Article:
Muskingum College student teaches abroad and broadens horizons
By Kimi Heskett '05, Public Relations intern
MARCH 24, 2004 - Muskingum College student Kurenn Sisler '04 is spending time this semester in New Zealand to complete her student teaching obligations as an education major. The Lucasville, Ohio native is in Porirua, New Zealand and has been since early January, working with Aotea College (which is actually a high school). She will return late in April.
Her teaching assignments have proved to be challenging, yet rewarding. "My lessons are going particularly well. I enjoy myself immensely, especially when I see my students lean in towards me, their eyes glowing with interest," she said in emails back to Muskingum.
Sisler said the school focuses on respect and responsibility. The high school emphasizes to the students that they should make the best of their high school years by becoming involved in as much as possible.
Not only does Sisler feel it is her duty to teach her students, but to entertain them. "The poor kids have to sit and listen the entire school day. During the times I instruct, I want to keep things as interesting as I can," she said.
Aotea College consists of about 900 students aging from 12 to 18. Unlike the U.S., high schools in New Zealand are referred to as colleges. Similar to the U.S., New Zealand has a classification system which describes the school according to its size and general socioeconomic status of the area which the school is located. A D10 school, for example, is in the highest on the socioeconomic status spectrum. Aotea College is classified as D2, so the school is situated in an area of low socioeconomic status.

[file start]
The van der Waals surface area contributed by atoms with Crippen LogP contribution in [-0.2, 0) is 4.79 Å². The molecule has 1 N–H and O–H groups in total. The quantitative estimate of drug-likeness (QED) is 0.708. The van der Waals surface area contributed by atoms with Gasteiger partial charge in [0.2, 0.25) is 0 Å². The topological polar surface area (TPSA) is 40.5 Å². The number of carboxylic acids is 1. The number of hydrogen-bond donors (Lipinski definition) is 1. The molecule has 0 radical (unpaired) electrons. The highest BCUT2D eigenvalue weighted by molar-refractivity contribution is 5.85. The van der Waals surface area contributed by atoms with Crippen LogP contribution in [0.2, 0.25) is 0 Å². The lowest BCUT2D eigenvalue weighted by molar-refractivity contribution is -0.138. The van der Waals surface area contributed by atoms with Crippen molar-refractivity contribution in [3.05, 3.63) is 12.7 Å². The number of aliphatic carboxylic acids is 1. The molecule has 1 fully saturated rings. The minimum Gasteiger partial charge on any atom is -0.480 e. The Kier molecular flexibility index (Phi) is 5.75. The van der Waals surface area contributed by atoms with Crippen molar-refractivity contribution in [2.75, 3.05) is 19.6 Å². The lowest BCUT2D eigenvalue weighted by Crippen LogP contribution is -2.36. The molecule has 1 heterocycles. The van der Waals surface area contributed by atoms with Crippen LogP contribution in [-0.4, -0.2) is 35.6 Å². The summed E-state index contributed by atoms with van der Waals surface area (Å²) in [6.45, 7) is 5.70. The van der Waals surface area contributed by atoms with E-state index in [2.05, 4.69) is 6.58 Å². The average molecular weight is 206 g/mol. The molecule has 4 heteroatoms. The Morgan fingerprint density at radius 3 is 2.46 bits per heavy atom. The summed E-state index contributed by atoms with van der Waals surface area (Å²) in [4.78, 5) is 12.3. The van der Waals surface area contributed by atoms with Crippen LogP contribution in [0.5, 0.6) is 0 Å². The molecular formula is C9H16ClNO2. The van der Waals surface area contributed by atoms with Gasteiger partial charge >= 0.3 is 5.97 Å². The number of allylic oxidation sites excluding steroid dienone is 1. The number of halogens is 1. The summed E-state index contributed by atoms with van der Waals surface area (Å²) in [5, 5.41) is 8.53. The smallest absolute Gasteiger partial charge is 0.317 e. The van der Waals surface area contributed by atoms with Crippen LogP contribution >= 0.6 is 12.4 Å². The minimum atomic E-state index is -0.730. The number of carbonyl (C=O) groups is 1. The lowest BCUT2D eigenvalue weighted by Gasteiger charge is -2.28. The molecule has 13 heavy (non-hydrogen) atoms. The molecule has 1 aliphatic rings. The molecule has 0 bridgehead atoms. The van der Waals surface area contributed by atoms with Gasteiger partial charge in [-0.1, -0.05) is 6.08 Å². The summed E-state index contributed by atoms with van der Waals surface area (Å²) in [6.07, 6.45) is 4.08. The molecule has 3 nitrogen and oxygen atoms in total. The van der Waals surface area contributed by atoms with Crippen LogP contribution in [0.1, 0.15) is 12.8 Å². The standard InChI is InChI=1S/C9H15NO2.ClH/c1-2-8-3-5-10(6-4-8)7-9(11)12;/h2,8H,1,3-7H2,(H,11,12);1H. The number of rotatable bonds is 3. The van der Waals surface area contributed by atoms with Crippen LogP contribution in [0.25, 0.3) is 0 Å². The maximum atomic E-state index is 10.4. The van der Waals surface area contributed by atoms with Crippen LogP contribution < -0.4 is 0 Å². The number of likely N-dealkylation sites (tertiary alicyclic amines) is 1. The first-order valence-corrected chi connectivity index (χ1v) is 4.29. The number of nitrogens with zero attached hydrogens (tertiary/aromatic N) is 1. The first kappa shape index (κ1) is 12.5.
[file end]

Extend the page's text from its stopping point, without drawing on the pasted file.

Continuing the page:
A world away from U.S. schools in its methods, Aotea doesn't use any textbooks. Each student brings their own notebook for each subject. Handwriting is taught with a college-rule notebook and math is done with graph paper. Also, the alphabet is not displayed. Perhaps most strangely, the students are not allowed to have erasers. "I like the idea of not having erasers, because I've found that when kids do have erasers, they spend the entire time erasing," Sisler said.
Sisler has learned a great deal both in and out of school, including the local favorite dish, pumpkin soup. "Can you believe they have pumpkin soup here? Do we have that in the U.S.? It has to be so nasty," she said in email correspondence back to Muskingum. Sisler's host, Anne, frequently makes it and Sisler knows that she will probably be having it soon.," she said.
Far outside of the classroom, Tongario National Park in Tuapo and its three active volcanoes are some of the sights Sisler has enjoyed on the weekends. "When I was atop the mountain, there were times when I felt as if I were on a different planet. I've never seen anything like it," she said.
Not only did Sisler just enjoy the sights, she also bungee-jumped off of a 260-foot bridge. "Whenever I reached the jump-off point, I was shaking violently. In the past I could never imagine myself strapping a cord to my feet and diving headfirst to the ground. But I did it, and, oh, what an experience," she said, along with the fact that she was quite proud of herself.
As amazing as Sisler's experience is proving to be, she said she is actually very homesick. "I've learned a few valuable things about dealing with my homesickness. I've learned that it is definitely true that one can be in the most amazing and beautiful place in the world and doing truly wonderful things but still feel a sense of loneliness and loss because they aren't spending it with someone they love. Experiences aren't places or adventures, they're about people, and the people you experience them with," she said.
Sisler is glad she came but is always aware of how many days are left until she comes home. "Tell those Muskies to never take the familiarity of those hills and all the familiar faces for granted," she said.
Also teaching and traveling in New Zealand are senior educations majors Sarah Wooding of Austinburg, Ohio and Amanda Harrington of Orrville, Ohio.